All professionals have jargon related to their work. Teachers are certainly no exception, with edu-speak, buzz words, and the “only-teachers-would-understand” phrases that come up around the ol’ watering hole (read: faculty lounge). Here are a few common phrases that offer a glimpse into what #TeachingIs.

This guest post appears in coordination with Teacher Appreciation Week and #TeachingIs, a social media movement seeking to elevate public perception of the teaching profession. Click here to learn how you can participate.

All professionals have jargon related to their work. Teachers are certainly no exception, with edu-speak, buzz words, and the “only-teachers-would-understand” phrases that come up around the ol’ watering hole (read: faculty lounge). Here are a few common phrases that offer a glimpse into what #TeachingIs.

1. “Aha! Moment”

Ah, the blissful “Aha!” moment. The instant in which a student finally understands or makes a connection, characterized by a widening of the eyes, a broad smile, and the little light-bulb you can almost see shining above his or her head. These moments are what inspired many of us to enter the classroom in the first place–and they are the fuel that keeps us going on days when most of the other 30 light bulbs in the room are turned “off.”

But these moments don’t apply only to students. Earlier this school year, I introduced my class to A Long Walk to Water, a book my husband, a fellow middle school Language Arts teacher, had recommended. After reading independently for the next few days, students excitedly discussed the “lost boy” who braved lions, crocodiles, and rebel fighters in search of sanctuary. The book spread like wild fire. My class set of copies disappeared as more and more students requested to read the book. Then a light-bulb went off in my head. I realized that if you put good books in kids’ hands and give them time to share, they’ll be excited about reading.

2. “Teachable Moment”

Though similar in name, this expression is different from the “Aha!” moment. These moments often happen outside of your planned lesson. Take the time when my teammate responded to a student’s comment that an activity was “so gay,” resulting in one of her favorite class discussions of the year. Other times, teachable moments deal with current events.

I remember the day after President Obama was elected in 2008. Multiple students arrived at school wearing t-shirts, stickers, or buttons promoting their candidate of choice. All the joy or disappointment felt in my students’ homes the night before suddenly collided in my classroom. The space was split by glares and gloating. So I scratched my lesson, printed copies of the speeches both candidates had given, and guided my students to find commonalities between the two. We noted how President Obama and Senator McCain had complimented one another, expressed their appreciation for one another’s support, and spoke with hope for America’s future. This spontaneous moment turned into a memorable lesson that has stayed with me (and, hopefully, my students) ever since.

3. “Trial by Fire”

The first year of teaching is not an easy one, and the phrases used to describe it reflect that. New teachers are “thrown to the wolves” and expected to “sink or swim.” I even heard recently that teaching is one of the only professions that “cannibalizes its young.” At the very least, the first year of teaching is a “trial by fire.”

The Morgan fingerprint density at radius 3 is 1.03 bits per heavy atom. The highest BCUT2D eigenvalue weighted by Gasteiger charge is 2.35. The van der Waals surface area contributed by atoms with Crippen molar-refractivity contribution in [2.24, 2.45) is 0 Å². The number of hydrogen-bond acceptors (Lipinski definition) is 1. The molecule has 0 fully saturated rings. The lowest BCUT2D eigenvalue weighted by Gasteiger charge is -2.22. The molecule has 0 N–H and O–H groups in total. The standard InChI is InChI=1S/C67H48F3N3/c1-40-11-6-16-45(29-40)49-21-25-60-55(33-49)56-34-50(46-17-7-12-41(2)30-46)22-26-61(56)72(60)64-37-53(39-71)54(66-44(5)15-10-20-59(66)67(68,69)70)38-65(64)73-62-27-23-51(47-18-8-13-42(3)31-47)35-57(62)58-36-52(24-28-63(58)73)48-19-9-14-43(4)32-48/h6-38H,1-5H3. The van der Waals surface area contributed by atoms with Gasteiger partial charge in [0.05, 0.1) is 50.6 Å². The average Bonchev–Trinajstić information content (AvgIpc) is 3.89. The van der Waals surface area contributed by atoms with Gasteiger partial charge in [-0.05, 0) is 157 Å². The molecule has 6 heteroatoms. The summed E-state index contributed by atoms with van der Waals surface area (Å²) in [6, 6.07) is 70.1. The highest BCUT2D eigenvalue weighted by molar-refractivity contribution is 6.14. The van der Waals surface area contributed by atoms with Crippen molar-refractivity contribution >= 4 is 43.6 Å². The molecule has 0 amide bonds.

Figuring out “what to do” each day is definitely one of the greatest obstacles new teachers face. You’ll often see first-year teachers at school until 8:00 p.m., creating lesson plans and trying to meet their students’ needs. And yet there’s so much more on their plates. There are supervision duties in the morning and afternoon, a myriad of committees to join, I.E.P. meetings, and parent conferences. There are countless papers to grade and a website to update. They also need to take time to build relationships with students.

No wonder some beginning teachers feel like they’ve been chewed up and spit out. It takes an impressive amount of grit to start each morning with a smile despite the lingering burns and burdens from the day before.

4. “Beg, Borrow, or Steal”

As a new teacher, I remember longing for the classrooms of veterans–their libraries, supplies, and furniture. (You have to teach in a building a long time to snag the conference table, extra filing cabinet, or the large teacher desk.)

Unfortunately, though, most schools have limited resources– including funds, instructional supplies, time, and volunteers. I recently saw a meme that said, “Teaching is the only profession where people steal things from home to bring to work.”

And this concept doesn’t just apply to scavenging the house for supplies. Most teachers regularly “steal” time from their families to guarantee the best for their students. It may mean hours searching the Internet for resources or completing grants for new technology. Ultimately, teachers have the critical responsibility of preparing students for the rest of their lives, and we’re willing to do “whatever it takes” to make that happen.

5. “All for the Kids”

Amidst all the challenges faced by teachers, both new and seasoned, it can be easy to get caught up in arguments or bitterness and lose focus on what really matters. That’s why this expression is my favorite: teaching always has to come back to the kids. Whether we’re discussing grading policies, schedules, or how to spend instructional funds, we have to stop ourselves and ask, “What’s the best for students? How can we maximize instruction?”

#TeachingIs complicated. It’s “more than words can say,” really. But I can attest that it’s a career that is well worth it.

Cristie Watson, NBCT, is a 6th grade ELA teacher in Efland, NC and a member of the Center for Teaching Quality Collaboratory.

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